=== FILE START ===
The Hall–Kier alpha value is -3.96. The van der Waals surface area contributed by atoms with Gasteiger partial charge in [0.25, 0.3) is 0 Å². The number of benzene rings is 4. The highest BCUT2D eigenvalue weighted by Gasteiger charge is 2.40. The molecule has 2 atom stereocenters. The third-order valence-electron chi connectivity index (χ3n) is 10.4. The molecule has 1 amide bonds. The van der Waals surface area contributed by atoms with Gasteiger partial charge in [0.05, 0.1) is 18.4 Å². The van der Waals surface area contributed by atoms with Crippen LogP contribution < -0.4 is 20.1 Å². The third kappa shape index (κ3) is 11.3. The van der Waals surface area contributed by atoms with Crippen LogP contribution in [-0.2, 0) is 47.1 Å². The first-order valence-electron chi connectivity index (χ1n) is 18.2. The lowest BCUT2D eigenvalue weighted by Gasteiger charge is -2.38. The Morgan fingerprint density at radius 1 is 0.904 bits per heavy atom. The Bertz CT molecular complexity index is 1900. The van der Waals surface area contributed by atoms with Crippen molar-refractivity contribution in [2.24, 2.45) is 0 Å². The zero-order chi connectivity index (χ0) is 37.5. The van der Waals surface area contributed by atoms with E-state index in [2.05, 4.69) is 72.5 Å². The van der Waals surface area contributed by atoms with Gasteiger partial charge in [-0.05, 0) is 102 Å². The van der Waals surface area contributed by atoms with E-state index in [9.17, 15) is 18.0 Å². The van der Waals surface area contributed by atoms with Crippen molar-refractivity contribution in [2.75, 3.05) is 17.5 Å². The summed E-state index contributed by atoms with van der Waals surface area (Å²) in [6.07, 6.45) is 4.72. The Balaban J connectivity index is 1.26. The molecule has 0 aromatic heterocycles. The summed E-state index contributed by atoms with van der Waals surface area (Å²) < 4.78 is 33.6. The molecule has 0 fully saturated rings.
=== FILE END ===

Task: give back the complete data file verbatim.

The Hall–Kier alpha value is -3.96. The van der Waals surface area contributed by atoms with Gasteiger partial charge in [0.25, 0.3) is 0 Å². The number of benzene rings is 4. The highest BCUT2D eigenvalue weighted by Gasteiger charge is 2.40. The molecule has 2 atom stereocenters. The third-order valence-electron chi connectivity index (χ3n) is 10.4. The molecule has 1 amide bonds. The van der Waals surface area contributed by atoms with Gasteiger partial charge in [0.05, 0.1) is 18.4 Å². The van der Waals surface area contributed by atoms with Crippen LogP contribution < -0.4 is 20.1 Å². The third kappa shape index (κ3) is 11.3. The van der Waals surface area contributed by atoms with Crippen LogP contribution in [-0.2, 0) is 47.1 Å². The first-order valence-electron chi connectivity index (χ1n) is 18.2. The lowest BCUT2D eigenvalue weighted by Gasteiger charge is -2.38. The Morgan fingerprint density at radius 1 is 0.904 bits per heavy atom. The Bertz CT molecular complexity index is 1900. The van der Waals surface area contributed by atoms with Crippen molar-refractivity contribution in [2.24, 2.45) is 0 Å². The zero-order chi connectivity index (χ0) is 37.5. The van der Waals surface area contributed by atoms with E-state index in [2.05, 4.69) is 72.5 Å². The van der Waals surface area contributed by atoms with Gasteiger partial charge in [-0.05, 0) is 102 Å². The van der Waals surface area contributed by atoms with E-state index in [9.17, 15) is 18.0 Å². The van der Waals surface area contributed by atoms with Crippen molar-refractivity contribution in [2.75, 3.05) is 17.5 Å². The summed E-state index contributed by atoms with van der Waals surface area (Å²) in [6.07, 6.45) is 4.72. The Balaban J connectivity index is 1.26. The molecule has 0 aromatic heterocycles. The summed E-state index contributed by atoms with van der Waals surface area (Å²) < 4.78 is 33.6. The molecule has 0 fully saturated rings.